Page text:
Graphical Processing Units (GPU’s) were designed in the first instance to handle graphics intensive applications. Their design is radically different from the Central Processing Units that power computers. Whereas a modern CPU has several cores, allowing small-scale parallelisation, a GPU has in some cases millions of data parallel threads. Moreover, the chips contain largely floating point units. This architecture gives GPU’s far superior processing power over CPU’s.
GPU’s have in recent years been shown to have applicability beyond their original purpose. With CPU clockrates staying steady, GPU’s are increasingly attracting attention in astronomy (as in other sciences of course) as a means of processing the vast quantities of data being made available. In the early days, programmers had to make their codes look like video applications to run on GPU’s. Now there are special frameworks that allow science applications run on GPU’s’; the best known of these is NVIDIA’s Compute Unified Device Architecture (CUDA) framework. And algorithms must be rewritten to make them data parallel; that is, data are distributed across different threads or nodes. So there is still a difficult learning curve in using GPU’s.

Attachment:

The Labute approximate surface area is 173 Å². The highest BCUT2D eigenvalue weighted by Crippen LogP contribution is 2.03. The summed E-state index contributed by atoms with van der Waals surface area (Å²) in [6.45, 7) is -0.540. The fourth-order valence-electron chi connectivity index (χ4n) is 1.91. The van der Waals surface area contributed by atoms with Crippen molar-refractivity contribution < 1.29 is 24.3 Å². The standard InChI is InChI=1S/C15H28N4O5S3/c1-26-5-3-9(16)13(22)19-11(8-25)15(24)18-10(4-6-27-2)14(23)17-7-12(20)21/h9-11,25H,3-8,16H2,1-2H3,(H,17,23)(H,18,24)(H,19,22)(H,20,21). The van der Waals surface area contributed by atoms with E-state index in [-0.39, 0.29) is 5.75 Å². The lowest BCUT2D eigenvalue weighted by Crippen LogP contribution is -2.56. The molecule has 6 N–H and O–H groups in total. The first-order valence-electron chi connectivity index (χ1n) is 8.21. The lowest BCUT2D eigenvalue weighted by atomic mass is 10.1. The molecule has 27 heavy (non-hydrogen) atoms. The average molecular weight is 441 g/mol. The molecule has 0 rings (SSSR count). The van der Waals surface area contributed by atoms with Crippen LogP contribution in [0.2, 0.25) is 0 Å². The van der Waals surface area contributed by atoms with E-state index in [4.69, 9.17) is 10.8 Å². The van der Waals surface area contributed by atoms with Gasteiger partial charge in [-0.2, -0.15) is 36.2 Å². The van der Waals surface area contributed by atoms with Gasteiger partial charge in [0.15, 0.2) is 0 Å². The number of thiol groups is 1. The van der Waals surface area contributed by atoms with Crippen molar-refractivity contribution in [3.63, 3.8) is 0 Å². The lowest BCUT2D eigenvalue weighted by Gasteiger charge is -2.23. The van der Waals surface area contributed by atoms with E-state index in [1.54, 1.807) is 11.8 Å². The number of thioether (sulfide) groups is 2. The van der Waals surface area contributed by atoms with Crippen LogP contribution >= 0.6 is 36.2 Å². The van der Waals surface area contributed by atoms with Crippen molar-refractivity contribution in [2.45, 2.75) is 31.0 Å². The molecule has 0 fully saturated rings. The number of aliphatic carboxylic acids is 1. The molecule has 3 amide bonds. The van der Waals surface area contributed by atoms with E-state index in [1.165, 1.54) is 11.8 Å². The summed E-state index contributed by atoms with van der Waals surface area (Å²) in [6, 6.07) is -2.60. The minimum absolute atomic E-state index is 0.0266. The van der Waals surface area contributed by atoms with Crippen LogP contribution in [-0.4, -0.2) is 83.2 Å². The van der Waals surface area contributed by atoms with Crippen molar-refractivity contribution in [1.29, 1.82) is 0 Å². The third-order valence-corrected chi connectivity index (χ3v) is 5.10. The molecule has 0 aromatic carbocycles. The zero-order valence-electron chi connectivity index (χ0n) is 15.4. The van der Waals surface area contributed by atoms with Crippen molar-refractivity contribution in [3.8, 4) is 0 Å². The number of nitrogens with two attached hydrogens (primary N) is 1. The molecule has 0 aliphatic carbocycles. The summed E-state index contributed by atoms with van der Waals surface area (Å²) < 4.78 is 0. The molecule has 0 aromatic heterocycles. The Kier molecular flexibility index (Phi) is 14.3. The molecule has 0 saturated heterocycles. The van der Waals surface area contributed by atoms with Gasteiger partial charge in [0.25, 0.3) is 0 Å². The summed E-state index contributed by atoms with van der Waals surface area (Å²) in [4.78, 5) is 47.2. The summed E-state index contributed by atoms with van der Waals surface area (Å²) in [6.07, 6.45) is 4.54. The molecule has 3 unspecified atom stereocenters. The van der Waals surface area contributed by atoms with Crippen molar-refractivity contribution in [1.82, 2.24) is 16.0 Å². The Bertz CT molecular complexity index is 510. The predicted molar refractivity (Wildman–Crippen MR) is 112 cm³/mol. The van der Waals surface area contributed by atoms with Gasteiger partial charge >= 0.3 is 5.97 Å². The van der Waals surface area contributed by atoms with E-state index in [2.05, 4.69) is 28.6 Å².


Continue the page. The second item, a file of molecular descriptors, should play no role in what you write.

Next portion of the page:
In a fascinating recent paper, Barsdell, Barnes and Fluke (2010) have analyzed astronomy algorithms to understand which algorithms can be best engineered to run on GPU’s; the way the engineering is done is critical to getting the best performance out of CPU’s. Barsdell, Barnes and Fluke used algorithm analysis to understand how to well algorithms can be optimized to run in parallel in a GPU environment (as opposed to implementation optimization).
The table below summarizes their conclusions; it shows the efficiency with which various algorithms run on GPU’s:
- Can be parallelized into many fine-grained elements.
- Neighboring threads access similar locations in memory.
- Minimize neighboring threads that execute different instructions.
- Have high arithmetic intensity
- Avoid host-device memory transfers